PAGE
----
The proliferation of websites that permit any user to upload video–among them, YouTube, Triporia, and TripFilms — has had an interesting, and perhaps unexpected, outcome: travel industry marketers are recruiting amateur videographers to push their products.
As journalist Roger Yu noted:
“Eager to capture the attention of Internet-savvy guests, hotels are becoming more serious about using online videos as a marketing tool. They’re encouraging and monitoring guests’ videos of their stays. They’re creating their own YouTube channels and other video content to showcase their properties and to launch new brands.”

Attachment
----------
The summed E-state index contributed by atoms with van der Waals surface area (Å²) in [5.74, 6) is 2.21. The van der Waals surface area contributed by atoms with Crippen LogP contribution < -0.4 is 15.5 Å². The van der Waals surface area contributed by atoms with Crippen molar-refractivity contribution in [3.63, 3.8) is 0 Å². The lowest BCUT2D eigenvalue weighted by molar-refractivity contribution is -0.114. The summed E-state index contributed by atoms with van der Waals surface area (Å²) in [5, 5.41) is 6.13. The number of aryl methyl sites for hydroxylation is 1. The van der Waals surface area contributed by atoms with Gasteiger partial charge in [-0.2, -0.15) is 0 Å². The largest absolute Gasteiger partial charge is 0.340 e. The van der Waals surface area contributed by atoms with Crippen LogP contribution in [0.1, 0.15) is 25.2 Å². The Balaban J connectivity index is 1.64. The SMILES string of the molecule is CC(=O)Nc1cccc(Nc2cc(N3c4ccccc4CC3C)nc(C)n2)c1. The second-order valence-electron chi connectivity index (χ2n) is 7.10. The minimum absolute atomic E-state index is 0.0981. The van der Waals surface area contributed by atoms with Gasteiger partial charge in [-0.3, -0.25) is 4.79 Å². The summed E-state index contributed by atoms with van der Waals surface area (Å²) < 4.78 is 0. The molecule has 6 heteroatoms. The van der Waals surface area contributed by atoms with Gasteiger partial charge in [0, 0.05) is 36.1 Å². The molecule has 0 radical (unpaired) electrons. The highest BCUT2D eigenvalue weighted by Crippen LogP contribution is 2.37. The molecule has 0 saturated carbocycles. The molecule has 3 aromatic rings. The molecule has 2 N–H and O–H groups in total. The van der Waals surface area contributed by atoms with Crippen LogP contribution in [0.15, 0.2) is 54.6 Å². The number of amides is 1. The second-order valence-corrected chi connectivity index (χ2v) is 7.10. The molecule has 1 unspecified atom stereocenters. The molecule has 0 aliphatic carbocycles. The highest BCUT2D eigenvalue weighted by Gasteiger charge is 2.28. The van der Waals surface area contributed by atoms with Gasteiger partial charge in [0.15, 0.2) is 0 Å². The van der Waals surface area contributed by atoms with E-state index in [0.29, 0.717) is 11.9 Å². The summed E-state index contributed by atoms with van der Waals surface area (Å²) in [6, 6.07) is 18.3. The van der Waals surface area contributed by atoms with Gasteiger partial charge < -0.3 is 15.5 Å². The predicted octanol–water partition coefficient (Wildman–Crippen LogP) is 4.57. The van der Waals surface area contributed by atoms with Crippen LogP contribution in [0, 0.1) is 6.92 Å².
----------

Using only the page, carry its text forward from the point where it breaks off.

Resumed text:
At least one tourist-videographer has managed to snag a free 7-day stay at the Marriott’s Renaissance Ocean Suites in Aruba for the video he took merely as a memento of his vacation.
Marriott’s communications representation, Kathleen Matthews, is quoted in the article as saying, “We can’t be seen as controlling the content. Now we have to participate in the conversation.”
Umm. Yeah. Call me cynical, but how is fishing for users’ amateur videos and paying them on the sly for another video NOT controlling the content? Someone being offered an expenses-paid stay at a Caribbean resort might well feel pressured to produce a video praising the trip sponsor effusively, don’t you think?